When the NBA didn’t call upon graduation in 2005, yet again they found themselves at the bottom of the food chain. Hawking acted as an extra in Will Ferrell’s “Semi-Pro.” And Johnson? “I initially flirted with a career in plus-size underwear modeling,” he joked.
Working as production assistants at Fox Sports and moving on to the NFL Network to produce elements for the Thursday Night Football pregame show, the pair created the humorous sports blog “Jersey Chaser,” interviewing players and creating parody videos.
Johnson had to stack two cameras in front of DVDs because he didn’t have a tripod. Hawking’s dog could be heard breathing in the background. But they kept grinding, teaching themselves to shoot, edit and produce segments.
Then, a breakthrough: their Kobe and Lebron puppet parody video went viral in 2009, eventually amassing over 575,000 views on YouTube. They fielded calls from top producers, eventually leading to the inception of Legends in fall 2009.
“Legends” borrows a phrase that UCLA ballplayers used to greet each other: “What’s up, legend?” “Chamberlain Heights” pays homage to Wilt Chamberlain.
“You make it funny by making the players benchwarmers, because there’s just something that people can relate to…These guys are on the end of the bench but they think that they’re the star players, they think they’re legends. That’s kind of how Jo and I were,” Hawking said.
“We were on the end of the bench but we weren’t quiet, timid, ashamed that we’re on the end of the bench,” Hawking said. “We were just like, ‘Fuck it, yeah, that’s what we are, and you’ll see us at the party tonight.’”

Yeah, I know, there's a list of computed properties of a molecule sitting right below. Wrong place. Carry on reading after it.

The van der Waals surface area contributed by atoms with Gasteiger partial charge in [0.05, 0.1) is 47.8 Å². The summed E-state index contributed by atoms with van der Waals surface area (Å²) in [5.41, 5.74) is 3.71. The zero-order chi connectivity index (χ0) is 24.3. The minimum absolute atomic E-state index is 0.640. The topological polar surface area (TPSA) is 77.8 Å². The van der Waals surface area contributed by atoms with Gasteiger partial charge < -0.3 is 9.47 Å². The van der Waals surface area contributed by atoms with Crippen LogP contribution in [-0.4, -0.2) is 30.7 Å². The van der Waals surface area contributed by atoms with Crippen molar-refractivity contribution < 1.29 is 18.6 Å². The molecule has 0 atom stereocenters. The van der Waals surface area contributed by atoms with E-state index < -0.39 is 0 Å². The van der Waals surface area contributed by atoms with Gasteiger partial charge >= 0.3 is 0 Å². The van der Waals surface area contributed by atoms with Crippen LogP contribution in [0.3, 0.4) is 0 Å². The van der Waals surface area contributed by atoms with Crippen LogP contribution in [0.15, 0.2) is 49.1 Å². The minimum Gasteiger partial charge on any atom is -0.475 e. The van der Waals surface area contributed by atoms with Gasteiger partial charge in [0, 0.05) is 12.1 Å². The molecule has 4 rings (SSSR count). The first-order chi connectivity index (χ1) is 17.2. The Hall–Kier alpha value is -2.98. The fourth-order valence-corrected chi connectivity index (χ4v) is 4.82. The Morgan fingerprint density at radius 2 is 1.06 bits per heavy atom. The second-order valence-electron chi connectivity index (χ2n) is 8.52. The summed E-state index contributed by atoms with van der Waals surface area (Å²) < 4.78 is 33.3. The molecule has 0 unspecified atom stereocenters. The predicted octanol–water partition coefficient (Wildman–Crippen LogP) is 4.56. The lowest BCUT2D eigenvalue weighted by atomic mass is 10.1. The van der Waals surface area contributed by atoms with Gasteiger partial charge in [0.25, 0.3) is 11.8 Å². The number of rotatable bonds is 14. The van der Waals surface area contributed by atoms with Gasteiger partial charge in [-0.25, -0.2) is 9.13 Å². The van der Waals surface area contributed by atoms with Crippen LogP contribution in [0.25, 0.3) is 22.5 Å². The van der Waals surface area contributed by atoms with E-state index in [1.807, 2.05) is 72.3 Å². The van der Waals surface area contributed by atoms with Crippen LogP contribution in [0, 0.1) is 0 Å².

The show’s main characters, Jamal, Grover and Milk, are a blend of Johnson and Hawking’s personalities and experiences. Take a scene from the original pilot “Jamallies” (which will air in the show’s first season), inspired by a real-life conversation at UCLA.
Warming the bench, the trio contemplates the inevitable: Are we supposed to shower with the team after the game? We didn’t get in…We’re not sweating…
Jamal is the brains of the operation and thinks outside the box. Though he is the least talented player, and his occasional tank-top “Chub Life” hardly covers his belly, he thinks he’s the sexiest.
Grover has the potential to be the next LeBron. He aims to follow in his older brother’s footsteps, the best player in school history, but struggles with staying focused on the prize in hanging with Milk and Jamal.
Milk is based on Johnson’s former AAU teammate, David Meriwether, who was a white player on the Crenshaw High varsity team who was given that nickname. It’s also based on the term “Milk Chicken,” which, per urbandictionary.com, means: “wigger. wanna be. Vanilla Ice was the OMC (Original Milk Chicken).” Milk has watched too much of “Menace II Society” and is a walking contradiction.
“It was very brave, it was very honest,” said Legends co-executive producer Carl Jones. “Any show that’s brave enough to address a lot of tackled topics and have characters actually talk like real kids talk today, regardless of how it could be perceived politically…it was pretty daring.”
The bench is just the starting point for the characters. From the parties, to the classroom and to the rougher side of town where the freshest kicks await, the trio refuses to surrender their dreams of becoming legendary.
Johnson and Hawking’s own pursuit of legendary status is never-ending, even as they’ve secured a second season of Legends before a single episode has even aired.
They continue to come to the studio to do voice-overs for the three characters with the same intensity they brought to UCLA practices—arriving early, staying late, coming for the big names.
They’ve got one more legend to live up to.
“We want to be LeBron of the entertainment industry,” Johnson said. “When LeBron won his first ring, he didn’t say, ‘That’s enough.’ LeBron won a second ring, he didn’t say, ‘That’s enough.’ When he was down 3-1 this year, it wasn’t like, ‘Fuck, let me just throw in the towel because the odds seemed insurmountable,’” Johnson said. “No, he got back up there and fucking busted the Warriors’ ass. That’s what we’re trying to do.”